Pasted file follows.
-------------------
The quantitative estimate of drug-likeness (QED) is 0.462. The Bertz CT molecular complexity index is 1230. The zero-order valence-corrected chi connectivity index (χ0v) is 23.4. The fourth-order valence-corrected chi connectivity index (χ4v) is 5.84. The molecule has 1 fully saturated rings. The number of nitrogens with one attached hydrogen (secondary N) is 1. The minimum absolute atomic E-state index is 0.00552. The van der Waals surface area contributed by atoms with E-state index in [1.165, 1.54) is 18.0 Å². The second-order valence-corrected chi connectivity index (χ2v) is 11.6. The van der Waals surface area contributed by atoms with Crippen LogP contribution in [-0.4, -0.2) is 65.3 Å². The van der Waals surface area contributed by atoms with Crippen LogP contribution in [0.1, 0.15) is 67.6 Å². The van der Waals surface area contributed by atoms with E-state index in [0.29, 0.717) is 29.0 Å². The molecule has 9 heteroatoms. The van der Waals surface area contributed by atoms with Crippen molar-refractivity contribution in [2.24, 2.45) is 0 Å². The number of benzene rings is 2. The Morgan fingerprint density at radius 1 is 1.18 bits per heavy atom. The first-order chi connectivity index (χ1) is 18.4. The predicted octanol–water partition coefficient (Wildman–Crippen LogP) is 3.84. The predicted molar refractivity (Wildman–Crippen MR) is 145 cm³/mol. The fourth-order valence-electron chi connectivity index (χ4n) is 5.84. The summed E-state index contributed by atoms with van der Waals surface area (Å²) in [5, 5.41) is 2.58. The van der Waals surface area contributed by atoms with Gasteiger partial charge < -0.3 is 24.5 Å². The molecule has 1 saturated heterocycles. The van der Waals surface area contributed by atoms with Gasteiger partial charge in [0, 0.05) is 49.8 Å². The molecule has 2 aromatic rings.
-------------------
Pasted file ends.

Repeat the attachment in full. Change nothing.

The quantitative estimate of drug-likeness (QED) is 0.462. The Bertz CT molecular complexity index is 1230. The zero-order valence-corrected chi connectivity index (χ0v) is 23.4. The fourth-order valence-corrected chi connectivity index (χ4v) is 5.84. The molecule has 1 fully saturated rings. The number of nitrogens with one attached hydrogen (secondary N) is 1. The minimum absolute atomic E-state index is 0.00552. The van der Waals surface area contributed by atoms with E-state index in [1.165, 1.54) is 18.0 Å². The second-order valence-corrected chi connectivity index (χ2v) is 11.6. The van der Waals surface area contributed by atoms with Crippen LogP contribution in [-0.4, -0.2) is 65.3 Å². The van der Waals surface area contributed by atoms with Crippen LogP contribution in [0.1, 0.15) is 67.6 Å². The van der Waals surface area contributed by atoms with E-state index in [0.29, 0.717) is 29.0 Å². The molecule has 9 heteroatoms. The van der Waals surface area contributed by atoms with Crippen molar-refractivity contribution in [2.24, 2.45) is 0 Å². The number of benzene rings is 2. The Morgan fingerprint density at radius 1 is 1.18 bits per heavy atom. The first-order chi connectivity index (χ1) is 18.4. The predicted octanol–water partition coefficient (Wildman–Crippen LogP) is 3.84. The predicted molar refractivity (Wildman–Crippen MR) is 145 cm³/mol. The fourth-order valence-electron chi connectivity index (χ4n) is 5.84. The summed E-state index contributed by atoms with van der Waals surface area (Å²) in [5, 5.41) is 2.58. The van der Waals surface area contributed by atoms with Gasteiger partial charge < -0.3 is 24.5 Å². The molecule has 1 saturated heterocycles. The van der Waals surface area contributed by atoms with Gasteiger partial charge in [0, 0.05) is 49.8 Å². The molecule has 2 aromatic rings.